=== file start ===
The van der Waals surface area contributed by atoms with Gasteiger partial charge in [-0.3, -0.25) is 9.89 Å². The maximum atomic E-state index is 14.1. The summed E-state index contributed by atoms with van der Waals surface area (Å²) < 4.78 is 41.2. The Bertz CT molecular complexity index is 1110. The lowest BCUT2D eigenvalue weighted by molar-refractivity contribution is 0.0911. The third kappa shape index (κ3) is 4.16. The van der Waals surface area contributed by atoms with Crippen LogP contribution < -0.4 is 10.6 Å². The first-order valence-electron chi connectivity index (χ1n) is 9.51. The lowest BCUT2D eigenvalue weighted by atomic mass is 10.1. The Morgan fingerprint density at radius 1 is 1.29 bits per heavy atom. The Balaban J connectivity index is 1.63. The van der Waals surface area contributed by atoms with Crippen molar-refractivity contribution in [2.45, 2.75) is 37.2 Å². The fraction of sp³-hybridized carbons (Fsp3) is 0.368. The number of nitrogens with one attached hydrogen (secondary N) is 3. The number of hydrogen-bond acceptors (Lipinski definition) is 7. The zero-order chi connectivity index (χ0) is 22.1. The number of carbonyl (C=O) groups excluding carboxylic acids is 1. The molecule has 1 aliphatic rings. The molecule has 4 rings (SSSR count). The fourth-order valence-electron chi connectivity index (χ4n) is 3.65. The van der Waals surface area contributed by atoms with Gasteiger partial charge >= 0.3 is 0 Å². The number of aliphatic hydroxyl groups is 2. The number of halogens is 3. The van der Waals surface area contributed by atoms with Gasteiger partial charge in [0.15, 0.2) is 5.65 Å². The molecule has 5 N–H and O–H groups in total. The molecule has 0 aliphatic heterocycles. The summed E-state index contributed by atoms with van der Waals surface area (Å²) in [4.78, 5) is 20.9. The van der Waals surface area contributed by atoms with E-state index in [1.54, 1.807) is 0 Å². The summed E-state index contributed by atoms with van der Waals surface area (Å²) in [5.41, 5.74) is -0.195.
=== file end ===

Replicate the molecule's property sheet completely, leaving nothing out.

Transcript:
The van der Waals surface area contributed by atoms with Gasteiger partial charge in [-0.3, -0.25) is 9.89 Å². The maximum atomic E-state index is 14.1. The summed E-state index contributed by atoms with van der Waals surface area (Å²) < 4.78 is 41.2. The Bertz CT molecular complexity index is 1110. The lowest BCUT2D eigenvalue weighted by molar-refractivity contribution is 0.0911. The third kappa shape index (κ3) is 4.16. The van der Waals surface area contributed by atoms with Crippen LogP contribution < -0.4 is 10.6 Å². The first-order valence-electron chi connectivity index (χ1n) is 9.51. The lowest BCUT2D eigenvalue weighted by atomic mass is 10.1. The Morgan fingerprint density at radius 1 is 1.29 bits per heavy atom. The Balaban J connectivity index is 1.63. The van der Waals surface area contributed by atoms with Crippen molar-refractivity contribution in [2.45, 2.75) is 37.2 Å². The fraction of sp³-hybridized carbons (Fsp3) is 0.368. The number of nitrogens with one attached hydrogen (secondary N) is 3. The number of hydrogen-bond acceptors (Lipinski definition) is 7. The zero-order chi connectivity index (χ0) is 22.1. The number of carbonyl (C=O) groups excluding carboxylic acids is 1. The molecule has 1 aliphatic rings. The molecule has 4 rings (SSSR count). The fourth-order valence-electron chi connectivity index (χ4n) is 3.65. The van der Waals surface area contributed by atoms with Gasteiger partial charge >= 0.3 is 0 Å². The number of aliphatic hydroxyl groups is 2. The number of halogens is 3. The van der Waals surface area contributed by atoms with Gasteiger partial charge in [0.15, 0.2) is 5.65 Å². The molecule has 5 N–H and O–H groups in total. The molecule has 0 aliphatic heterocycles. The summed E-state index contributed by atoms with van der Waals surface area (Å²) in [4.78, 5) is 20.9. The van der Waals surface area contributed by atoms with E-state index in [1.54, 1.807) is 0 Å². The summed E-state index contributed by atoms with van der Waals surface area (Å²) in [5.41, 5.74) is -0.195.